By Ray Pride
“Heaven Knows What” is an unabating horror movie, superficially a story about heroin and homelessness, filled with wakeful terrors, but it’s about something far worse, far more toxic.
Harley is a young woman, an unfinished child, on the streets of modern-day New York City. She’s wide-eyed, more than a waif, but lost to a terrible addiction: a crude brute of a boy named Ilya (Caleb Landry Jones). Love and heroin: which is Harley’s worse addiction? The opening of Josh and Benny Safdie’s third feature finds her on the street, lost to a kiss, but soon in need of help. What could kill her? What she believes: that she has a freighted case of true and fated love, or at least a willful misapprehension that nothing matters more than him.
“Would you die for me?” Ilya asks Harley in a scene so harsh and cold: then kill yourself right now. Do that for me, he tells her. And Harley thinks that’s love: she’ll do it. She goes to a bodega, shops for the cheapest of razor blades, and after the next scene, the stakes are set, for the characters, and for the audience. Arielle Holmes has an uncommonly expressive face, with lovely prominent teeth that peek from the rare smile, large eyes with small bright pupils, and an avid presence: she’s not fluttery or feral, but fearful and electric.
The film’s second scene, an extended title sequence, is built on flowing long takes in a psychiatric ward, and plays without words although patients and attendants become more and more frenzied and Harley, off street drugs but medicated, is increasingly threatened and the scene is scored to tumultuous electronic music by composer Isao Tomita, synthesizer-driven renditions of Debussy. The effect is as if Harley’s very skin, our own, were prickling. (“Heaven Knows What” uses other styles of music, other pulsations, to capture emotional peaks and valleys, with the most celebratory of highs and sorrowful of lows.)
But soon enough, Harley’s back on the street, needing, wanting to score: the drug that sustains her until Ilya is back in her life. Harley is played by Holmes, a then-nineteen-year-old (now twenty-two) whom the Safdies met while researching another film, and discovered the unexpected of her own life—homeless, addicted, in love—which they encouraged her to write down. “We commissioned her to write about her life, which she did in Apple stores,” the Safdies write. “The result was a 150-plus-page document filled with some of the most original writing we have ever read. A detailed account of what it’s like to live on the streets of modern NYC with a drug habit, a wild boyfriend and yearning for romantic drama. Never a dull moment, because a dull moment meant death!” That version, a forthcoming book, is called “Mad Love In New York City.”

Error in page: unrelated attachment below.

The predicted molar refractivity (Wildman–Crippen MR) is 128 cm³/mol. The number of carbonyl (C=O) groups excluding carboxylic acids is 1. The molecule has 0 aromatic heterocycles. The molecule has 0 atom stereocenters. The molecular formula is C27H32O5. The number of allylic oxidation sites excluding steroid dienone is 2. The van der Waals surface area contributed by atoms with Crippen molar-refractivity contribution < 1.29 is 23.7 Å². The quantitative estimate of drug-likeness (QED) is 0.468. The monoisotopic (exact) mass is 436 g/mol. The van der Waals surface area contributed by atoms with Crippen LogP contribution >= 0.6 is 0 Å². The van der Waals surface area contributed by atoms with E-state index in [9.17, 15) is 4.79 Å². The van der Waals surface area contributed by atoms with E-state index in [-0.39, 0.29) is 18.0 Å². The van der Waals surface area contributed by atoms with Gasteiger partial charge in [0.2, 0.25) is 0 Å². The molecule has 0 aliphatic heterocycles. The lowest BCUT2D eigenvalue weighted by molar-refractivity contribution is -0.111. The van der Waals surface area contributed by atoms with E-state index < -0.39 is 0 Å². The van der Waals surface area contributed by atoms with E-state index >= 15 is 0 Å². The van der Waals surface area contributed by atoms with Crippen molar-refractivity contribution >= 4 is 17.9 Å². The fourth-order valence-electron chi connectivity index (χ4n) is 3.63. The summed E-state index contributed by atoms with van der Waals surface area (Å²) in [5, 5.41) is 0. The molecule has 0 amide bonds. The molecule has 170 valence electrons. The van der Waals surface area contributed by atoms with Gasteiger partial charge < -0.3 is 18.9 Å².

The Safdies’ own New York City is embodied by a consistent visual device by cinematographer Sean Price Williams (“Listen Up Philip,” “Frownland”), capturing the characters on their daily rounds, their sustaining routines, with very, very long lenses. On one hand, it’s a pragmatic choice, enabling the production to capture street life without being observed by passersby, but its other implications include surveillance that no one watches, no one sees. The characters are observed, but their actions matter to no one else. The telephoto lenses partake of a 1970s cinematic look, gazing always into the periphery, evoking how movies depicted that decade’s drug scene in Manhattan, but in more modern terms, it’s an all-seeing yet nonjudgmental gaze. (Williams’ work includes an extensive apprenticeship working with the most humanist of documentary filmmakers, Albert Maysles.).
“I can’t take repetition!” Harley shouts, hardly heard, once out of the hospital, and yet her life is only repetition. The intensive, incessant labor of functioning toward the high, the cash, the buy, the kiss, or more likely, the crash, the fall, the cruel gesture by the Mephistophelean Ilya. It’s an infernal cycle of ritual, not the high so much as the means to the high: you must make these transactions, caress these bonds, talk this talk, walk this walk, ceaselessly, a simple cycle, a circle, a hell. It’s a thrilling hell, mingling cinema vérité with intense formal stylization, but not one anyone should want to live through (or love through), but definitely one to sit through, eyes wide open.
“Heaven Knows What” opens Friday, June 19 at Landmark Century and other theaters.
Ray Pride is Newcity’s film critic and a contributing editor to Filmmaker magazine.
His multimedia history of Chicago “Ghost Signs” will be published later this year.